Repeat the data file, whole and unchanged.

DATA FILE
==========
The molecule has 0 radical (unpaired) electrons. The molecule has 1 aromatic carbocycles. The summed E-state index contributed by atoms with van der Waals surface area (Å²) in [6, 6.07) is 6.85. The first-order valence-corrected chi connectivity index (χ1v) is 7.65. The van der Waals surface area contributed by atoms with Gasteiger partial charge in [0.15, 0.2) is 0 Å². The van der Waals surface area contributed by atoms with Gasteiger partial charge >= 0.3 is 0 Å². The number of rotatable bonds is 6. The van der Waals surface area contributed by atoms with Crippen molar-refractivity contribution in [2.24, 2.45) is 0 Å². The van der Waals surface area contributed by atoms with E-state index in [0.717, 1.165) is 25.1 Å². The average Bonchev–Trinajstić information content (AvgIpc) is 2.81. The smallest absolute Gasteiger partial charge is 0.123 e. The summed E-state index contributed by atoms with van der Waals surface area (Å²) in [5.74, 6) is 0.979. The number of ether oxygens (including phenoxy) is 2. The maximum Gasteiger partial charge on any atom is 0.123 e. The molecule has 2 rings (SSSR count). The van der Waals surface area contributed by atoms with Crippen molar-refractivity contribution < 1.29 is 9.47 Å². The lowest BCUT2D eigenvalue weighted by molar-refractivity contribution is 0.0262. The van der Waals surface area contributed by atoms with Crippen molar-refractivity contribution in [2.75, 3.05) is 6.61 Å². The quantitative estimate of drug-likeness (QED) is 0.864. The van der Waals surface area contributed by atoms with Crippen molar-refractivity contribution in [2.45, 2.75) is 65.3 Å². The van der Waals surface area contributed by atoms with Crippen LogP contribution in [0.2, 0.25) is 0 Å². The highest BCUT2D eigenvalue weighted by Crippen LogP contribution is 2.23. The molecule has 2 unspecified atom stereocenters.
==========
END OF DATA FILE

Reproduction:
The molecule has 0 radical (unpaired) electrons. The molecule has 1 aromatic carbocycles. The summed E-state index contributed by atoms with van der Waals surface area (Å²) in [6, 6.07) is 6.85. The first-order valence-corrected chi connectivity index (χ1v) is 7.65. The van der Waals surface area contributed by atoms with Gasteiger partial charge in [0.15, 0.2) is 0 Å². The van der Waals surface area contributed by atoms with Gasteiger partial charge >= 0.3 is 0 Å². The number of rotatable bonds is 6. The van der Waals surface area contributed by atoms with Crippen molar-refractivity contribution in [2.24, 2.45) is 0 Å². The van der Waals surface area contributed by atoms with E-state index in [0.717, 1.165) is 25.1 Å². The average Bonchev–Trinajstić information content (AvgIpc) is 2.81. The smallest absolute Gasteiger partial charge is 0.123 e. The summed E-state index contributed by atoms with van der Waals surface area (Å²) in [5.74, 6) is 0.979. The number of ether oxygens (including phenoxy) is 2. The maximum Gasteiger partial charge on any atom is 0.123 e. The molecule has 2 rings (SSSR count). The van der Waals surface area contributed by atoms with Crippen molar-refractivity contribution < 1.29 is 9.47 Å². The lowest BCUT2D eigenvalue weighted by molar-refractivity contribution is 0.0262. The van der Waals surface area contributed by atoms with Crippen molar-refractivity contribution in [2.75, 3.05) is 6.61 Å². The quantitative estimate of drug-likeness (QED) is 0.864. The van der Waals surface area contributed by atoms with Crippen molar-refractivity contribution in [2.45, 2.75) is 65.3 Å². The van der Waals surface area contributed by atoms with Crippen LogP contribution in [0.2, 0.25) is 0 Å². The highest BCUT2D eigenvalue weighted by Crippen LogP contribution is 2.23. The molecule has 2 unspecified atom stereocenters.